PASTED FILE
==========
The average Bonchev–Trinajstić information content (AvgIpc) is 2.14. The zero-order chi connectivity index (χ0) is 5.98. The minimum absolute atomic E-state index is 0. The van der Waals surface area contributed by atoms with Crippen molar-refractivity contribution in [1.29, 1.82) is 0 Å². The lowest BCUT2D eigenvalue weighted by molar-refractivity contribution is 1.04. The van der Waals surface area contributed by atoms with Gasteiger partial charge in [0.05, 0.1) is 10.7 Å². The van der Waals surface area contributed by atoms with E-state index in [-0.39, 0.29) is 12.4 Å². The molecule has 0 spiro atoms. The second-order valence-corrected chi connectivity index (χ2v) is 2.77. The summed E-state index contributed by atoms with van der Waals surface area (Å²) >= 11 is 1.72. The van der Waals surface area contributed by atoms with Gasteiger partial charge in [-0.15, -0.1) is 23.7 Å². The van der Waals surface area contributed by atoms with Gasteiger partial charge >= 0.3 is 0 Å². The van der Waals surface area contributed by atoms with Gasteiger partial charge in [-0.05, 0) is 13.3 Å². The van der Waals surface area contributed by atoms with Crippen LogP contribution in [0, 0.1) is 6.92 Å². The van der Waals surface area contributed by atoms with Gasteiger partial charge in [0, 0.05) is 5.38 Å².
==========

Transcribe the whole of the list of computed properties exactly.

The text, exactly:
The average Bonchev–Trinajstić information content (AvgIpc) is 2.14. The zero-order chi connectivity index (χ0) is 5.98. The minimum absolute atomic E-state index is 0. The van der Waals surface area contributed by atoms with Crippen molar-refractivity contribution in [1.29, 1.82) is 0 Å². The lowest BCUT2D eigenvalue weighted by molar-refractivity contribution is 1.04. The van der Waals surface area contributed by atoms with Gasteiger partial charge in [0.05, 0.1) is 10.7 Å². The van der Waals surface area contributed by atoms with E-state index in [-0.39, 0.29) is 12.4 Å². The molecule has 0 spiro atoms. The second-order valence-corrected chi connectivity index (χ2v) is 2.77. The summed E-state index contributed by atoms with van der Waals surface area (Å²) >= 11 is 1.72. The van der Waals surface area contributed by atoms with Gasteiger partial charge in [-0.15, -0.1) is 23.7 Å². The van der Waals surface area contributed by atoms with Gasteiger partial charge >= 0.3 is 0 Å². The van der Waals surface area contributed by atoms with Gasteiger partial charge in [-0.05, 0) is 13.3 Å². The van der Waals surface area contributed by atoms with Crippen LogP contribution in [0, 0.1) is 6.92 Å². The van der Waals surface area contributed by atoms with Gasteiger partial charge in [0, 0.05) is 5.38 Å².